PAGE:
tue 18/06/2024

Melancholia | reviews, news & interviews



Lars von Trier and Kirsten Dunst cheer up at the end of the world

Alexander Skarsgard and Kirsten Dunst: love in the ruins

Lars von Trier wants us to see the big picture. When Terrence Malick similarly returned cinema to the cosmic with The Tree of Life, he tried to make us feel the terrifying wonder of creation as much as death. The prelude to Von Trier’s new film instead sees Earth smashing into an indifferent planet 10 times its size.

What’s more, when that planet, Melancholia, hoves into view from its hiding place behind the sun, the famously depressive director has suggested the catastrophe is a symptom, even affirmation, of his heroine Justine’s malaise. You can imagine her saying with grim relish as she looks at the fatally altered sky, like the manic depressive Spike Milligan’s preferred gravestone: “I told you I was ill.”

Melancholia’s first act then proceeds almost in ignorance of this looming oblivion, only a slight strangeness in the stars distracting the guests at the country house wedding of Justine (Kirsten Dunst) and Michael (Alexander Skarsgard). Von Trier’s Dogme co-conspirator Thomas Vinterberg’s bourgeois-skewering Festen comes to mind as Justine’s Dad (John Hurt, pictured below left with Dunst) steals the cutlery and leers at the bridesmaids, while Mum (Charlotte Rampling) pours poisonous scorn. Brother-in-law John (Kiefer Sutherland, pictured below right), who owns the place, seethes with uptight menace, and straight-laced sister Claire (Charlotte Gainsbourg) worries Justine will ruin everything.

The dialogue is duff for farce, though there are laughs: the faithful old concierge wearily retrieving the latest guest’s bags to be thrown from the hotel by its owner, and the wedding planner (Udo Kier) shielding his eyes from the hateful sight of the meddling bride.

But Dunst incarnates Von Trier’s misanthropy. The ditzy blonde beauty that Hollywood lazily exploits becomes a cracking mask for bafflement, distaste then anger at the charade of her marriage to gently blameless Alex, in love and awe of her. She takes a long bath when she should be cutting the cake, and hitches her bridal gown on her brother-in-law’s beloved golf greens, to piss, then fuck a stray guest. She turns those famous looks into a harried accusation. Even a scene in the long tradition of gratuitous kit-shedding for European maestros sees her impatiently gaze back: have you seen enough? She’d be a serious favourite for an Oscar, if the Oscars were serious.

Though filmed with hand-held cameras, all this has had a stately gloss. But after the guests flee, the second act is chillier: science-fiction, a chamber-dystopia. Claire tries to heal her sister’s fathomless melancholy, heaving her like a dead thing towards a bath, with her husband and young son soon the only other people to be seen. A village that’s mentioned but never reached is their world’s limit. The greens and woods take on an enchanted cast, Claire finding Justine draped nude on a rock like a nymph. The sisters bicker and go about their business, and Von Trier’s hold slackens, as if the film is running on undirected, without him. Then periodically someone looks up, sees Melancholia filling the sky, and remembers they’re going to die. We can all idly wonder what we’d do in such circumstances. Von Trier knows we will have to find out, though the world won’t end with us. Justine, rallying at the sight of Earth’s nemesis, at least has that satisfaction.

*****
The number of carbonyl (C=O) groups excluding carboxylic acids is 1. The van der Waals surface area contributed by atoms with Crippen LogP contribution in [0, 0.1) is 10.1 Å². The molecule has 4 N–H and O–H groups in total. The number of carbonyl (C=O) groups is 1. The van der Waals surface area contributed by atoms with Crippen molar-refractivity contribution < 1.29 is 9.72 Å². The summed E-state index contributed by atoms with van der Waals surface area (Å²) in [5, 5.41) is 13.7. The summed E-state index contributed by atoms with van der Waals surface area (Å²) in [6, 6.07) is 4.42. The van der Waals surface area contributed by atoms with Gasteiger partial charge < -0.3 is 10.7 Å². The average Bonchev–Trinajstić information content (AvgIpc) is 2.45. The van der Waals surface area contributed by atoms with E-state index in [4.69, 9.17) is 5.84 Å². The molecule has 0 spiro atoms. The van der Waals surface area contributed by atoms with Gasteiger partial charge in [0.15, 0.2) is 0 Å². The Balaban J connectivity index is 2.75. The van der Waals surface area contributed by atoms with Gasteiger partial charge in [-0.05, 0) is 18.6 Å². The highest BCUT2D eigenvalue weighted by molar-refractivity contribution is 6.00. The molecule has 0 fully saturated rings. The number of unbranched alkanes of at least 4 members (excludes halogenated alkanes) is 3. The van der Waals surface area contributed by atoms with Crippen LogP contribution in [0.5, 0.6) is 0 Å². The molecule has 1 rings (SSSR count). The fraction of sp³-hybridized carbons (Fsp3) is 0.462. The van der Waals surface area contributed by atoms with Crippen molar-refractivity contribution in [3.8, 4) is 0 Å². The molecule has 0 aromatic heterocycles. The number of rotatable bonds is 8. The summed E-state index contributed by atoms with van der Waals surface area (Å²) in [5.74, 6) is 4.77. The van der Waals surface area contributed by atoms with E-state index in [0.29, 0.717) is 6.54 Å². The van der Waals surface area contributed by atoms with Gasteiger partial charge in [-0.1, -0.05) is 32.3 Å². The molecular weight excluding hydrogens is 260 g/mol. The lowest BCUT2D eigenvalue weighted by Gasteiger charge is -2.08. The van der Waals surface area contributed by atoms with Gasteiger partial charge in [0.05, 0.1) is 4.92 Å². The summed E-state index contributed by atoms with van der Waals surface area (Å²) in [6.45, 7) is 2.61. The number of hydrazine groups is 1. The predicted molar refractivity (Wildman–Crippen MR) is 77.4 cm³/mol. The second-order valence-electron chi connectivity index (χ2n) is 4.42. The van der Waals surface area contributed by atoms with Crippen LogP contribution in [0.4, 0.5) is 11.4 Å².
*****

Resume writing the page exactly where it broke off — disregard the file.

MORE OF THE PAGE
Von Trier directs in part to distract him from his depression’s vacuum, which consumed him during his last film Antichrist (2009). Melancholia is a discursive portrait of the condition (which Dunst has also suffered) and its healing. But he doesn’t stint on the terror of his science-fiction premise, Melancholia snatching at breath as it grazes Earth’s atmosphere, and cold winds whipping up on a soundtrack like a low, pulsing headache.

“The Earth is evil,” Justine tells her appalled sister. “We don’t need to grieve for it. Nobody will miss it.” But Von Trier the provocateur who couldn’t help giggling about being a Nazi and getting tossed out of Cannes is more audacious on screen. And perhaps against his normal judgment, he finds something sublime. Melancholia has longueurs, but also searing surprise. Its last image does justice to a lunge for love in the Earth's final second.

Watch the trailer for Melancholia

The ditzy blonde beauty that Hollywood lazily exploits becomes a cracking mask for bafflement, distaste then anger


Editor Rating: 
Average: 4 (1 vote)

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